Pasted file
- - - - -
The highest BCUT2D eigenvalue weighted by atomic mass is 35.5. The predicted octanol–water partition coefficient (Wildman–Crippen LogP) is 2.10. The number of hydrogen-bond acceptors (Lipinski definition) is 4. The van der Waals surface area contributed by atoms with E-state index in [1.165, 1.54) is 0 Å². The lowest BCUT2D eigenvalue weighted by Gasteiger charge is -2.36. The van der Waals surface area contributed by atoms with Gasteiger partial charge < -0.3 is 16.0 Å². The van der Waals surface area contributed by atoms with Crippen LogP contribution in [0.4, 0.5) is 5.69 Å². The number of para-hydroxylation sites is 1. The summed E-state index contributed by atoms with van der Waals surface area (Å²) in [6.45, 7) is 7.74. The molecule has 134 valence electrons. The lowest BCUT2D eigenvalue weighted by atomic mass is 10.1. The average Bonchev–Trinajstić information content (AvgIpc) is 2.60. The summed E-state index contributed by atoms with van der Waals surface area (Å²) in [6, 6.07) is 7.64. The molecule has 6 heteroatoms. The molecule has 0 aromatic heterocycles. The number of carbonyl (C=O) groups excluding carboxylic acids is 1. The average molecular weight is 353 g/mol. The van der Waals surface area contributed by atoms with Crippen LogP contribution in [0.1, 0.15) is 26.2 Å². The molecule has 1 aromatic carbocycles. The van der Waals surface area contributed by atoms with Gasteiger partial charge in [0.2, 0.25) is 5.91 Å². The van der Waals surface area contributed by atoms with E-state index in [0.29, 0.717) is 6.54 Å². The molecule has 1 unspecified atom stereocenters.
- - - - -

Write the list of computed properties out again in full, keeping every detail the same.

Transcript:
The highest BCUT2D eigenvalue weighted by atomic mass is 35.5. The predicted octanol–water partition coefficient (Wildman–Crippen LogP) is 2.10. The number of hydrogen-bond acceptors (Lipinski definition) is 4. The van der Waals surface area contributed by atoms with E-state index in [1.165, 1.54) is 0 Å². The lowest BCUT2D eigenvalue weighted by Gasteiger charge is -2.36. The van der Waals surface area contributed by atoms with Gasteiger partial charge < -0.3 is 16.0 Å². The van der Waals surface area contributed by atoms with Crippen LogP contribution in [0.4, 0.5) is 5.69 Å². The number of para-hydroxylation sites is 1. The summed E-state index contributed by atoms with van der Waals surface area (Å²) in [6.45, 7) is 7.74. The molecule has 134 valence electrons. The lowest BCUT2D eigenvalue weighted by atomic mass is 10.1. The average Bonchev–Trinajstić information content (AvgIpc) is 2.60. The summed E-state index contributed by atoms with van der Waals surface area (Å²) in [6, 6.07) is 7.64. The molecule has 6 heteroatoms. The molecule has 0 aromatic heterocycles. The number of carbonyl (C=O) groups excluding carboxylic acids is 1. The average molecular weight is 353 g/mol. The van der Waals surface area contributed by atoms with Crippen LogP contribution in [0.1, 0.15) is 26.2 Å². The molecule has 1 aromatic carbocycles. The van der Waals surface area contributed by atoms with Gasteiger partial charge in [0.2, 0.25) is 5.91 Å². The van der Waals surface area contributed by atoms with E-state index in [0.29, 0.717) is 6.54 Å². The molecule has 1 unspecified atom stereocenters.